This one’s a stormer: thrilling, funny, vigorous, beguiling, accessible, a gripping and entertaining blend of the epic and the intimate. James McArdle (it’s his only appearance in the trilogy) appears first as the hostage of the ailing Henry V, a still, watchful, deep-felt exile after eighteen years’ captivity, a lonely poet-prince torn from Scotland at the age of ten. Henry decrees that he must marry one of his English cousins Joan, return home, raise his ransom and stop his countrymen siding with the French. He must accept the rules of medieval royalty: “You have to fuck people you don’t know and execute their relatives!”


Yet despite Munro’s mischievous demotic there is solemnity too, always a sense that these things matter, that beyond the court peasants starve. The opening tolls a great bell, over a ferocious brawl of loutish captured Scots and a chant both martial and melancholy. But just as you begin to wince at the farouche struggles of sweaty, hairy medieval manhood aflame with profanity and roiling testosterone, Munro switches the scene to the Queen-to-be, Joan.




Anxiously housewifely, expecting royal visitors, here is a rushed chatelaine fretting about supplies and the fact that they have no minstrel to greet the visitors -“Nobody here can hold a tune since blind Eric choked on an apple”. Stephanie Hyam is wonderful in the role; so is Sarah Higgins as Meg, a cheerful Scottish lady-in-waiting sent to persuade her that for all the primitivism she’ll love Scotland “Tall skies, rowan trees, fresh silver fish and dancing”. The awkward, compelled courtship of the royal pair is an unexpected delight: never thought I would hear gales of fond laughter across the Olivier at a dynastic wedding-ceremony. Or indeed witness the official wedding night defloration on a four-poster surrounded by louche leather-clad and seriously drunken nobles. Munro indicates that Joan takes a good while to get over this.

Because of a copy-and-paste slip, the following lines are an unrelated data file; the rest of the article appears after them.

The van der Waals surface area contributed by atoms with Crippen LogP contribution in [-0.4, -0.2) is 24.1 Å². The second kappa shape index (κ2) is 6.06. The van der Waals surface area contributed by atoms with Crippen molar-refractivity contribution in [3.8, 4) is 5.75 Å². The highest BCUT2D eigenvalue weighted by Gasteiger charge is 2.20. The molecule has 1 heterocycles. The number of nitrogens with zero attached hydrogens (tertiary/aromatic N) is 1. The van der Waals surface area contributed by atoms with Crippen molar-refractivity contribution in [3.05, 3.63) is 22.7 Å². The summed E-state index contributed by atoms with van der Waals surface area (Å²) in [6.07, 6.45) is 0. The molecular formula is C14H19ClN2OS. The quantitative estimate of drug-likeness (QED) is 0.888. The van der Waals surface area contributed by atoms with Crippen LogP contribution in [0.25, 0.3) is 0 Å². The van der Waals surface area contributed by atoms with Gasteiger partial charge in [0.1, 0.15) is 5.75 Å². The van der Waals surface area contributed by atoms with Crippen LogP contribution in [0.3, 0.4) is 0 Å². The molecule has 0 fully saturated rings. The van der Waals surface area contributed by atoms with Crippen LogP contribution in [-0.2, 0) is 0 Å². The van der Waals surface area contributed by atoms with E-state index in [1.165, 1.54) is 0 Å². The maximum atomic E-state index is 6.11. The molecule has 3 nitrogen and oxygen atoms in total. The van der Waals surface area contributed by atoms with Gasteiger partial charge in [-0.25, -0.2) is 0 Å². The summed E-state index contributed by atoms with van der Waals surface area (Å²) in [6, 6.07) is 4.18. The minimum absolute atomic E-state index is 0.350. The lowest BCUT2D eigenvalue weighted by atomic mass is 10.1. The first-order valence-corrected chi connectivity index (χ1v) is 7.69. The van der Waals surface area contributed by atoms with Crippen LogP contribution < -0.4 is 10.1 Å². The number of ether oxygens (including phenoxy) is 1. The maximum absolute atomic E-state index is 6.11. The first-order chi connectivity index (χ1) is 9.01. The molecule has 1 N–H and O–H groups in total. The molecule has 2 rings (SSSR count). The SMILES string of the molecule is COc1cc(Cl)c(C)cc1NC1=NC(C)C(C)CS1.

James’ struggle pits him against the resident Stuart cousins: the mop-haired heroic patriarch Murdac (Gordon Kennedy, a key figure in all three plays in different roles) , his ferocious sons and their mother Isabella. Their landed arrogance entails casual torture of the common people (a woman daring to complain is shod, horse-nails hammered on her hands and feet). Defying them, McArdle is a superb James, all tense national pride shot through with the private neediness of his lost childhood. His speech about Scotland’s quality and dignity is so stirring that it could have swung the referendum in moments.


This struggle, and his lonely yearning for the love of his frightened little queen creates a real story: epic but personal, suddenly solemn at times, dramatically intense as he stiffens for the final battle which – thrilling, balletic, intense – rages literally around and upon the great bed where Joan lies in labour. The seeds of his coming murder are sown by a violent necessary betrayal, the price of kingship in a savage age: Joan watches the invisible beheadings with eyes open, hoping that the fluttering of her gown in the bitter wind disguises her trembling.



Rating: five 5 Meece Rating


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